Becci, I know I will meet you someday because Lucy is a very close friend of mine. This post is amazing. I love your writing and Frida Kahlo rocks! What you said is so true and something that few of our friends from ‘home’ will ever be able to relate to, but this is our life. You can try to explain it but the minute you say you aren’t working, people feel no remorse. As wonderful as it seems, at the beginning it is tough! And having no children makes it that much more interesting! (we don’t have children!) Giving up your career and your profession is not easy. But I hope we ‘traveling spouses’ can unite wherever we are and help one another. Can’t wait to read more of your wonderful blogs xx
So nice to hear from Jodie, i have heard a lot about you! Thanks so such for your comments, I think you are right. It has also been my experience that other women in the same position as me have been helpful, supportive and inspiring. One of the biggest plus points of moving is the people I have met…and hopefully one day I’ll get to meet you, too! x
This post is amazing! It was all that I was needing to read today, even the coments. So inspiring! Thank you!
Thank you so much…really glad you enjoyed it & I appreciate you taking the time to comment 🙂
Thank you for this–perfectly expressed! I’m about to enter year two as the “trailing spouse” and still struggling with trying to justify my existence when people ask “what brought you here?” followed by “and what do YOU do here?”
Thank you! I try so hard to avoid asking those questions now. Because, isn’t it more interesting to know what people are passionate about, or what book they are reading, or where they have travelled to recently? x
Your writing inspires me! You manage to outline the expireance of many carreer woman stragling with change. Also great to find through it some realistic hope in the situation. Thank you!
Thank you Sharon! I feel like this is a practically inexhaustible topic…and one that took me quite a long time to get my head around! I really appreciate your comment, thank you 🙂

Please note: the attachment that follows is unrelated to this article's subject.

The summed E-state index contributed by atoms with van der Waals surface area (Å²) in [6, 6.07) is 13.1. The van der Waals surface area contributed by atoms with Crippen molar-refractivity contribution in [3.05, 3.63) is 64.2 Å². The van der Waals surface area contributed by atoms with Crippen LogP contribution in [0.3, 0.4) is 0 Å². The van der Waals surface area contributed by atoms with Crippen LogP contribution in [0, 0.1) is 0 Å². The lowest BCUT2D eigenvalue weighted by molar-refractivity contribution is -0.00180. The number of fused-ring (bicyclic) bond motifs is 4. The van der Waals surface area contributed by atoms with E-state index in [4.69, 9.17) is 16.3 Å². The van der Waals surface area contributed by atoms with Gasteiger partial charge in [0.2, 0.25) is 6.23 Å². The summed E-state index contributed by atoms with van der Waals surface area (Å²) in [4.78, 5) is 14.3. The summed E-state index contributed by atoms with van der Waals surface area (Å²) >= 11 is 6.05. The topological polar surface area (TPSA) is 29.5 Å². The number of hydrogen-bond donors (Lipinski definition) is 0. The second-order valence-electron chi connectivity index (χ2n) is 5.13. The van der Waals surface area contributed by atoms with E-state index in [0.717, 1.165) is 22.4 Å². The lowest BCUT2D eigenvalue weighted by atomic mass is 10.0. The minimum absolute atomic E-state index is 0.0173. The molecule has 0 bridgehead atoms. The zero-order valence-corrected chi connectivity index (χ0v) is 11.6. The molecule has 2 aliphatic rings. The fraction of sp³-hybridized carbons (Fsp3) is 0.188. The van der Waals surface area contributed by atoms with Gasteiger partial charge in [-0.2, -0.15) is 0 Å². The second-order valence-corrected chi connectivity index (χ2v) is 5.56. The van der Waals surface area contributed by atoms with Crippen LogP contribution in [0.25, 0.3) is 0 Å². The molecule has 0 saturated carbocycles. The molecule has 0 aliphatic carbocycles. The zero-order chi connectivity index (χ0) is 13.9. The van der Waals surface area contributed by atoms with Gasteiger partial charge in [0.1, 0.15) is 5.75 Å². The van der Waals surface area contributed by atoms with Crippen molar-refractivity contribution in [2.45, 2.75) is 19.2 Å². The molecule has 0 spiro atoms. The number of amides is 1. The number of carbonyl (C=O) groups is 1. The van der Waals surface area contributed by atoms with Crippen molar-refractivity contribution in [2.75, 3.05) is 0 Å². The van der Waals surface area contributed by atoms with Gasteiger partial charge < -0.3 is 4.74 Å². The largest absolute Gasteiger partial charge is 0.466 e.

So Happy I found this blog. Everything I read so far is spot on. I have the same feelings and thoughts about the loss of identity that is involved with starting a new life as an expatwife. I am looking forward to follow you in the future ♥️
Oh thank you so much! I hope things are going well for you ?
I love this post! Was definitely speaking to me and its like looking in a mirror! I like your saying:
And when I started to see this no-job-situation as something precious that I had been given, rather than something that had been taken away from me, things started to change.
That’s exactly where I am at the moment. Appreciating instead of crying over what I gave up.
Thanks for speaking out loud. In my opinion there has to be more and more of these articles to change the public opinion of being an Expat Wife.
I started http://www.sharethelove.blog myself to talk about my personal Expat Wife experience if you want to know more about me.
So many similar stories here ladies, and a great article! I’m struggling at the moment, because I moved to the USA for love two years ago, got married here and am still waiting for my bachelors degree to be recognized here so I can begin my profession. I differ in so far as that my husband doesn’t have the greatest job, we couldn’t afford to live on his income alone, so I work hard as a server to meet payments. He’s not ready for kids, but I am.
I just feel that he is the only thing I have that gives meaning to my life. Hobbies only get so far, as does my faith. I know I need to be patient, but it’s hard.
Brilliantly written and explained. I’ve just moved back to the U.K. where people do actually ask ‘me’ what I do rather than assume my husband is the worker. But then because of that, I feel guilty for not working right now despite being single mum, holding the house together, dealing with emotional boys settling into a new school etc. I can’t wait to work again but I have other priorities right now.
I think whatever we are doing we need to let go of the guilt…I think if you are able to be at home with your kids when you have first moved somewhere it’s a good thing for EVERYBODY! The emotional upheaval involved in moving is massive. So we should all try to drop the guilt and not even think about what other people think – because the most important thing is to do what’s right for you and your family right now. Easier said than done, but I’m sending you positive thoughts of support! ?
[…] one person wrote, “When your husband just goes off to work and the reality of his days hasn’t changed much, and you are left to navigate a new place, with no mates, whilst coming to terms with the numbing realisation that you are no long sitting in board meetings, you are sitting on the sofa feeling bored at the prospect of yet more laundry…” […]
It been 4 years now i have been moving to jakarta, indonesia as an expat wife and mother. I still can’t coping to living here and make me feel down somtime. I use to be a carree woman and social person who hang out every weekend with my friends but now completely a fulltime housewife in other country. I know being a housewife isn’t a bad ideas but it not what i wish to be. I want to go back to work here i just living with my husband its hard for me to leave my 2 years old daughter with maid or at daycare. Anyone here facing the same situation like me? How to get back on life track… Please don’t mind with my broken english and I’m glade that i found this site.